New South Wales launches koala protection plan

9 May 18

The Australian state of New South Wales has unveiled a AU$34m plan to protect the koala population, which has dropped drastically over the past two decades.

The money will go to establishing forest reserves and to build a hospital to care for sick and injured koalas, which are listed as a “vulnerable” species in New South Wales.

The Australian Koala Foundation estimates there may be as few as 43,000 koalas left in the wild, down from a population believed to be more than 10 million before the European settlement of the continent in 1788.

Gladys Berejiklian, premier of New South Wales state, said in the announcement of the government plan: “Koalas are a national treasure.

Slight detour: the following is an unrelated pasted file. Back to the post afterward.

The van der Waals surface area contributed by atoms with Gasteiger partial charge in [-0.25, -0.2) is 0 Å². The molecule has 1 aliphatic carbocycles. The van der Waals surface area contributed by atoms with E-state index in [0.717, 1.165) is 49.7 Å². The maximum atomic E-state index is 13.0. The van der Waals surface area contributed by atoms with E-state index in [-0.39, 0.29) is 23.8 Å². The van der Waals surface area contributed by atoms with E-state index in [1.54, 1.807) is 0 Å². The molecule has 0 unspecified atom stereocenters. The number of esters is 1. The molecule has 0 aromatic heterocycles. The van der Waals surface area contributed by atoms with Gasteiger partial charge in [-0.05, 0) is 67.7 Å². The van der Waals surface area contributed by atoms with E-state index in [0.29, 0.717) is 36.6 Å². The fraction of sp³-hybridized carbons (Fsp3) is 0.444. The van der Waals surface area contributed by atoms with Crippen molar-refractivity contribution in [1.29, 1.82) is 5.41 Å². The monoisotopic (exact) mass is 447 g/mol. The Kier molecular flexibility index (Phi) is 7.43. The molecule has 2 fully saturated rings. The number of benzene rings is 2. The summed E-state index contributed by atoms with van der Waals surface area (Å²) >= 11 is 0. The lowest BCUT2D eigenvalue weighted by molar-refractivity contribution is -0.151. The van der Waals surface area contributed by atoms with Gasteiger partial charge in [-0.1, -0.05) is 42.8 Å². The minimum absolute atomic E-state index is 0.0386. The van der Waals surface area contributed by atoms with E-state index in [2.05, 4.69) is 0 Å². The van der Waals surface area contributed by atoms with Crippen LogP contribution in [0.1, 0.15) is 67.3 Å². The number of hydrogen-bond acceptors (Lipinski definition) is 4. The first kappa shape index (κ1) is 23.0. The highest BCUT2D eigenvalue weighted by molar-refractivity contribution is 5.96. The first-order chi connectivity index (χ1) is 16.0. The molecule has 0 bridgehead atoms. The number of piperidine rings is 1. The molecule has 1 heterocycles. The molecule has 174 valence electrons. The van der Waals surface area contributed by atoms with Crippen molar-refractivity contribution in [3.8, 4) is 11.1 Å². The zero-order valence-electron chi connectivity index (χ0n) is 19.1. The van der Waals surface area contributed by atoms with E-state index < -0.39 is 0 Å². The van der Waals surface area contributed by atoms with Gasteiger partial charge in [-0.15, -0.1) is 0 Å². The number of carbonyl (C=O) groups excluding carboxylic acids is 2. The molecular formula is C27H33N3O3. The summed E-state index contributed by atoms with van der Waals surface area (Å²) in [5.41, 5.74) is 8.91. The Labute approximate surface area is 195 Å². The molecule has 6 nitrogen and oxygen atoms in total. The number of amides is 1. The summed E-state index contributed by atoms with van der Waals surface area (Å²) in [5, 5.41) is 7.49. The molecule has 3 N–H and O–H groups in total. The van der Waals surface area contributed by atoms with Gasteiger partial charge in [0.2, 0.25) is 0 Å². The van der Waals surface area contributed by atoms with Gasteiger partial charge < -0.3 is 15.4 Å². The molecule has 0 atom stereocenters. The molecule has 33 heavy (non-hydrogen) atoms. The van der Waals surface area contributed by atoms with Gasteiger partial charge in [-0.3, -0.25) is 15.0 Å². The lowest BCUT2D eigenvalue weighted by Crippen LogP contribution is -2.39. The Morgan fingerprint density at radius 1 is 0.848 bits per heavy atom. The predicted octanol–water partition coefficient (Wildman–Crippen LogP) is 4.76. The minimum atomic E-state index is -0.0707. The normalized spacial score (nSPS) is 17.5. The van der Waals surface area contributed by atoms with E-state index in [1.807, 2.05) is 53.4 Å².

“It would be such a shame if this nationally iconic marsupial did not have its future secured.”

Under the funding plan, thousands of hectares will be set aside to reserve the koalas’ natural habitat.

The loss of habitat, dog attacks, car strikes, climate change and disease is believed to have taken their toll on the koala population.

Last month, Australia also pledged AU$500m to protect the Great Barrier Reef by reducing agricultural pesticides and improving water quality.

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